Curiosity & Open Mindedness
The evening seminar brings together students of all levels of interest in inclusion and diversity. Ellie Walker '23 had heard from several classmates who had taken Blair's human rights seminar last year that Dr. McCarthy offered fascinating perspectives and facilitated "amazing" conversations, so she went to the first session curious and with an open mind. What has impressed her most in the weeks since is how passionate she and her fellow classmates are about the topics they discuss, and how comfortable and supported she feels with her teachers and peers. "We have really strong, productive and profound conversations, which I love to engage in," she said. "Everyone takes the seminar seriously; they come ready to discuss deep subjects and willing to engage in meaningful dialogue. It's hard to choose a favorite part because the seminar is so amazing, and I look forward to every Friday night because of it."
And the experience of working with Dr. McCarthy, as well as Mrs. Ryerson and Mrs. Merrifield, has lived up to every expectation she had going into the experience. "All three teachers are incredible and working with them has been really eye-opening," Ellie explained. "In helping us explore the answers to complex questions, they offer captivating perspective...and Mrs. Ryerson brings food!"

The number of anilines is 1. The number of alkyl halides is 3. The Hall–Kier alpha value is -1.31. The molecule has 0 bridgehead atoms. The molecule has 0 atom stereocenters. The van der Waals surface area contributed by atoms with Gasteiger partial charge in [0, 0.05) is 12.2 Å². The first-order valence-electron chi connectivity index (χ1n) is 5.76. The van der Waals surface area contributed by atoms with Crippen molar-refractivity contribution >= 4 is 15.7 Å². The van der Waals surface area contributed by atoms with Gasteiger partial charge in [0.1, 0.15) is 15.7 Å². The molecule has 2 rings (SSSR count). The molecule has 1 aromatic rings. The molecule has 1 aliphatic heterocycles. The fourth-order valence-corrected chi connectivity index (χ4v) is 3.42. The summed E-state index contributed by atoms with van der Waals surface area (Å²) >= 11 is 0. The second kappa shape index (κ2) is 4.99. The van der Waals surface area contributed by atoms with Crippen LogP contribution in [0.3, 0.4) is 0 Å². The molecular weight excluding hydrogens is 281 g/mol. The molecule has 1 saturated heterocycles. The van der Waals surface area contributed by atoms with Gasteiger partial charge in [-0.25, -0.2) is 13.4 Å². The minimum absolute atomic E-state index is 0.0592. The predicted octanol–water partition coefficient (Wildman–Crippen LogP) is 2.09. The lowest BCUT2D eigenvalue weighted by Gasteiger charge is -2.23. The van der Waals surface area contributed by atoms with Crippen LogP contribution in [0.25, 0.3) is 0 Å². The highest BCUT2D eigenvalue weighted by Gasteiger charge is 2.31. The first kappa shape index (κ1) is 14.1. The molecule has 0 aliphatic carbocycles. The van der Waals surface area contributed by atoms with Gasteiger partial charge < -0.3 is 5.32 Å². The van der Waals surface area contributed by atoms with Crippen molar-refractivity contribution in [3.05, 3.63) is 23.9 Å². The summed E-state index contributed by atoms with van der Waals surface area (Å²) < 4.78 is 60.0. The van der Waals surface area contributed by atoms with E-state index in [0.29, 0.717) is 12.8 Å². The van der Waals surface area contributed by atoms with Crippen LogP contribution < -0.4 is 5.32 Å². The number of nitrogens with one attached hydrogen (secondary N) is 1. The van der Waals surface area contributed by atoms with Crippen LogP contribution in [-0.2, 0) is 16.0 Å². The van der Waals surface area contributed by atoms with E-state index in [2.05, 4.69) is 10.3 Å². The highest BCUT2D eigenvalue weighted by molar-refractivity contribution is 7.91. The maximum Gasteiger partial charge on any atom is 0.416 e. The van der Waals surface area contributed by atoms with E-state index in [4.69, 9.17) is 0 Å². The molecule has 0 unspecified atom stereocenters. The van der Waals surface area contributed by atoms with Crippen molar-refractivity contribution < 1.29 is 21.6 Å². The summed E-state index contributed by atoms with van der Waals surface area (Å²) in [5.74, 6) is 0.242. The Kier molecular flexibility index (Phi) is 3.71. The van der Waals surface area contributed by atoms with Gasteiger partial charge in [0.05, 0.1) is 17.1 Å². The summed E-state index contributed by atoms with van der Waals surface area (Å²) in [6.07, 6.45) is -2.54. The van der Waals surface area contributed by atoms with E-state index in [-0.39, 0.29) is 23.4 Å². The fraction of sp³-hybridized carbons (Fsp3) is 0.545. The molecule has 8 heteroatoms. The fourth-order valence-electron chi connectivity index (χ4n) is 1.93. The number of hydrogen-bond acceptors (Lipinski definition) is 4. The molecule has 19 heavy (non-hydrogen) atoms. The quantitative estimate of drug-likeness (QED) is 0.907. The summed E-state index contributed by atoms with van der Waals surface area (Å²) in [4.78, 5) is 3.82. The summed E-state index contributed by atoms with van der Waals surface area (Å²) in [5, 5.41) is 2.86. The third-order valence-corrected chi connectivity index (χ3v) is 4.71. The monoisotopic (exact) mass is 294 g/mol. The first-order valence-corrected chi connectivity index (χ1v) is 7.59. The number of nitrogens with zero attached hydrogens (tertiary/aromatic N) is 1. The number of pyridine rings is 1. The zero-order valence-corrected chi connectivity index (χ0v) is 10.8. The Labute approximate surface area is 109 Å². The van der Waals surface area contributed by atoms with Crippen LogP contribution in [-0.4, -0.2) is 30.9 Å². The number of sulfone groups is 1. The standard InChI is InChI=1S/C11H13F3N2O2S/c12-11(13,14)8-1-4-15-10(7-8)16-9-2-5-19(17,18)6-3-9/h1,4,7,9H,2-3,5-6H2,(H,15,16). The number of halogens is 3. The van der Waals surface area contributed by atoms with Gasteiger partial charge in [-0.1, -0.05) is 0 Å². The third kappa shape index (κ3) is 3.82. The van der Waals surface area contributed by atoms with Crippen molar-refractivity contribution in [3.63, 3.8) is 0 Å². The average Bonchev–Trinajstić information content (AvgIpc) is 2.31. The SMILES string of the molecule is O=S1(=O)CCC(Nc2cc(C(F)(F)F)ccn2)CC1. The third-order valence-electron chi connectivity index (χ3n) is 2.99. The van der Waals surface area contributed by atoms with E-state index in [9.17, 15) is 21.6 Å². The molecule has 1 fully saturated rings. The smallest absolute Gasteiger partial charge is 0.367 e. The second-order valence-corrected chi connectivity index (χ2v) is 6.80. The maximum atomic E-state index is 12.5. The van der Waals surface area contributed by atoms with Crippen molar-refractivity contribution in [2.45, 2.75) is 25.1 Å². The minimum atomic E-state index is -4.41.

For Avery Lehman ’21, the pizza served at the group’s first meeting was a big draw, as was the thought-provoking announcement that Mrs. Ryerson and Mrs. Merrifield made at School Meeting about the seminar. “They asked everyone to close their eyes and imagine the perfect Blair student, and then to ask ourselves why we thought of the person we did,” Avery said. “This was a really intriguing exercise, and I wanted to know more.”
Over the course of the fall and winter months, Avery has enjoyed hearing her classmates’ interesting perspectives during “complex and exciting” conversations driven in part by “provocative and interesting questions” posed by Dr. McCarthy, Mrs. Merrifield and Mrs. Ryerson. Avery credits the seminar’s teachers with keeping discussions on track as people go off on tangents and reminding everyone to be respectful of one another.
And, while the discussion thus far has been limited to the seminar’s 13 participants, the Blair community at large will enjoy the fruits of seminar participants’ labor come January 20, when the MLK seminars begin. “The fact that every Blair student engages in this program makes it incredibly impactful,” concluded Mrs. Ryerson. “Having been so impressed by how these students can dissect ideas and talk about how they are interrelated in our Friday night discussions, we can’t wait to see what they do come January.”